Back to school – and prayer

prayerThe summer is quickly coming to a close- almost as quickly as it began. For some of us, including the parents and teachers among us, the end of summer means one thing: back to school.

This is a bittersweet moment: it marks the end of carefree family time, enjoying fewer stresses and pressures than during the rest of the year; but it also marks the return to routine! After a two-month break, many parents know “It’s time” to return to school- to channel all that creativity more into learning rather than antics.

With this return of routine comes a desire to capitalize on this routine. It is its own kind of “New Year”: hopes of balanced schedules, quality family time, consistency. It is a perfect moment to reflect to see how to map out the various pieces of life and how to fit them together.

Of all these pieces, there is one that is vital: prayer. Fitting in prayer can be a challenge, regardless of where you are on your faith journey. It is a common experience to all of us: how can I find time to pray in an already busy day, stacked tall with work, family, activities…and how can make prayer a part of our family’s daily life?

Here are a few offerings that could help to integrate prayer into daily life.

  1. It starts with you. Look at how you are trying to bring prayer into your own life. Children and Adolescents have a sixth sense when it comes to authenticity- they learn best by example and seeing what they learn lived out. With that in mind, take some time to reflect: how do I live my own prayer life, and what is my attitude towards prayer? What might my kids be picking up from my example of prayer?
  2. Set a prayer routine for yourself. Set some goals of where you might like to grow. Set aside time each day that you can use exclusively for personal prayer. The key is to find a time when your mind is able to focus on prayer. I know one mother who gets up before her kids to pray as she sips her coffee. I know another who waits until her kids have gone to school and the house is quiet. Find what works for you, start simple, and be consistent.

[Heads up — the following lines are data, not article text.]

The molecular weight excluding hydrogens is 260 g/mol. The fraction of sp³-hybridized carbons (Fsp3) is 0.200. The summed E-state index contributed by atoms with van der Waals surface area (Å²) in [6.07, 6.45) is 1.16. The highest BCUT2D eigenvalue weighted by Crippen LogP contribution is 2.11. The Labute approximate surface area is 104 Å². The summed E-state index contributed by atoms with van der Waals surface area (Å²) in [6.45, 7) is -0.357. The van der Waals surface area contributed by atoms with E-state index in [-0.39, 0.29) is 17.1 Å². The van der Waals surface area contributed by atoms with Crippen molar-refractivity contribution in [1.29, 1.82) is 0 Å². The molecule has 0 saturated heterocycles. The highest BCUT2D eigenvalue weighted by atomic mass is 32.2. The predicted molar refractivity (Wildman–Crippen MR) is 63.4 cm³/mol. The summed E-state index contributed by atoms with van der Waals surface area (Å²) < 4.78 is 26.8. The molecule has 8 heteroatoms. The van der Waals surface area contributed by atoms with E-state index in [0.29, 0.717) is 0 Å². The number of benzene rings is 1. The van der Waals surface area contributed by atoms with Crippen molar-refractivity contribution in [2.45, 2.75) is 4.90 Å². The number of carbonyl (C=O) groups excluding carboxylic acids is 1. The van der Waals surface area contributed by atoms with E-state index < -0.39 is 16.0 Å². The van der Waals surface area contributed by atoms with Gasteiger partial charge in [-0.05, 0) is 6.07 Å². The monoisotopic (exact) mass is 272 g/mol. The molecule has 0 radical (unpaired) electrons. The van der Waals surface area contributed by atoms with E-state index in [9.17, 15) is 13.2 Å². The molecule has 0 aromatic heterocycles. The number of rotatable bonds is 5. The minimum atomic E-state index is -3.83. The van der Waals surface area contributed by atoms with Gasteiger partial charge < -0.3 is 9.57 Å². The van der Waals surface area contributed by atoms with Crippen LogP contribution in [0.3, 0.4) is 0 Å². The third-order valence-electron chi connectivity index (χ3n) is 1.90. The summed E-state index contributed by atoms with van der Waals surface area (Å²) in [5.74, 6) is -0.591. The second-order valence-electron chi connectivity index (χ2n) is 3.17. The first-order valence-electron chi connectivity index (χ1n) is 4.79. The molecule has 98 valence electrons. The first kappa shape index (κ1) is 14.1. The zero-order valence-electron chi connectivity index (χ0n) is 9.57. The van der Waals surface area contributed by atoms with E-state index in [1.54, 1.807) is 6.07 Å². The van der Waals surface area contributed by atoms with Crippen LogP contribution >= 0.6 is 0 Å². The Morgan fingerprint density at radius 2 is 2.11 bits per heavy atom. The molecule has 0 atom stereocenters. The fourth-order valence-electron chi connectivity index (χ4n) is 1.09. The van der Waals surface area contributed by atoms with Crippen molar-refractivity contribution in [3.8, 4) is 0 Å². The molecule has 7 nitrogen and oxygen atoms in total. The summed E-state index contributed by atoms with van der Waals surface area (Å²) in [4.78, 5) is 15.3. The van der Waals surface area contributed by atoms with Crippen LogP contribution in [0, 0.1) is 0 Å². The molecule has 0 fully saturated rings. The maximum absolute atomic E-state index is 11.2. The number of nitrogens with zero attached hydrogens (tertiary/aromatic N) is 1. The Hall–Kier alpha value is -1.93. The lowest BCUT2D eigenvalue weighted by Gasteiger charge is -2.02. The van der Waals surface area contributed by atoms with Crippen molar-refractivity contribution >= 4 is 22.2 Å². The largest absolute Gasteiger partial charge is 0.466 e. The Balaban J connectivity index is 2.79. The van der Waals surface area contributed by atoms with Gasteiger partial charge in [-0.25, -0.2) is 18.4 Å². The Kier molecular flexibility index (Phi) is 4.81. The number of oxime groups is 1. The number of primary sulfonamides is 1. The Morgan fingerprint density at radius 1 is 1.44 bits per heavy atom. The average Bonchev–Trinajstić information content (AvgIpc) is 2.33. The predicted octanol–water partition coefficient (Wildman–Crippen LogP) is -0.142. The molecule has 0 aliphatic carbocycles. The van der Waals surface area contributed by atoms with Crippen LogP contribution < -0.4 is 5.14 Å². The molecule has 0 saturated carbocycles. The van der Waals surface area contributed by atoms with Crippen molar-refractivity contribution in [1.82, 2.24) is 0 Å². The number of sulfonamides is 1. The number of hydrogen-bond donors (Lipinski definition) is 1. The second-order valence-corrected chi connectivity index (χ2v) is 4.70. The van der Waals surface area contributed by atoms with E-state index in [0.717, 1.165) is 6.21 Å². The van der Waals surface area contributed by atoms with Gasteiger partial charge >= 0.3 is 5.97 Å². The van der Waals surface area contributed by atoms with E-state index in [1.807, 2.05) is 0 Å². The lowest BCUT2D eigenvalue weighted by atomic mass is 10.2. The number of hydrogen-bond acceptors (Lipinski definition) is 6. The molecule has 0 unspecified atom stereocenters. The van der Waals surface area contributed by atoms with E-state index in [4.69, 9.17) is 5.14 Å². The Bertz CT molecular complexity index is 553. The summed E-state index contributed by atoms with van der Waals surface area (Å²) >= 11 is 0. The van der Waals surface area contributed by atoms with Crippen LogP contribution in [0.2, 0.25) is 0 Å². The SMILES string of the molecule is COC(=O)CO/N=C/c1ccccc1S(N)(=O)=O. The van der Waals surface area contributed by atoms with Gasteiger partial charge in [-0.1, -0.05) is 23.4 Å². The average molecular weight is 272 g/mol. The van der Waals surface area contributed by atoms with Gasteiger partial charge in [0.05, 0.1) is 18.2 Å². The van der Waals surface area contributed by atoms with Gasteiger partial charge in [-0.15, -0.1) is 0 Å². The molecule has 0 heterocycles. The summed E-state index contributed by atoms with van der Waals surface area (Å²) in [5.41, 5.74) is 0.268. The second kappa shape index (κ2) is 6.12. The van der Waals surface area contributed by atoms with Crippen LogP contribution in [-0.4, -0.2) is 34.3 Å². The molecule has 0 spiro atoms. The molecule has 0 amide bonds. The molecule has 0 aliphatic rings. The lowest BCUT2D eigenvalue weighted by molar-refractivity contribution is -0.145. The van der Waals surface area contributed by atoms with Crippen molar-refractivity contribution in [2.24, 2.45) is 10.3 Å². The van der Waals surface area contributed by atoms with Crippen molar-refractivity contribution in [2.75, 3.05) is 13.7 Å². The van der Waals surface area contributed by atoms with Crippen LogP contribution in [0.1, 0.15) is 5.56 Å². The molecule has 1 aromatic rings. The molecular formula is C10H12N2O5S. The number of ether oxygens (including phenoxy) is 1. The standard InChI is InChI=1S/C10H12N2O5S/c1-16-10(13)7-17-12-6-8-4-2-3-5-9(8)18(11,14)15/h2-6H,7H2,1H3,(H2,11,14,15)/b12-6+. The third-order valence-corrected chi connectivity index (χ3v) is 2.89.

3. Start simple. If you are starting from scratch when it comes to family prayer, start simple. Going from nothing to a full family rosary might be a little overwhelming for everyone involved. Pick a moment and what type of prayer you might like to do. Many families I know have a night prayer routine- with simple prayers everyone knows, offering them up for various intentions. Other families I know make use of car time: rather than switching on the radio or playlist first thing, they will offer their day to God, perhaps say one decade of the rosary, or pray for people who need extra grace.
  4. Be Consistent. Kids, and people in general, thrive off fulfilled expectations. It will take time and effort in the beginning to make prayer part of your family schedule. But it will teach that prayer is not an extra, but something that is worth the time you spend on it. And as it becomes more habitual, you can also build in more moments of prayer, or perhaps extend it. As your children grow, family prayer should also be able to grow and evolve!

 

About Sarah Oryschak

Sarah Oryschak was born in Calgary, Alberta, Canada in 1989, the youngest of five siblings. She attended Clear Water Academy from first through ninth grade. After this, she attended Immaculate Conception Academy, a boarding school for girls discerning their vocation, in Wakefiled, Rhode Island. On August 18, 2007, she consecrated her life to God in Regnum Christi, and moved to Greenville, Rhode Island for her formation years. There, she earned her BA in Religious and Pastoral Studies at Mater Ecclesiae College. In June 2011, she was assigned to Louisiana, where she worked with assisting girls' and young women's programs. She currently serves as the Territorial Secretary for the consecrated women in the United States, and resides here in the Atlanta community.
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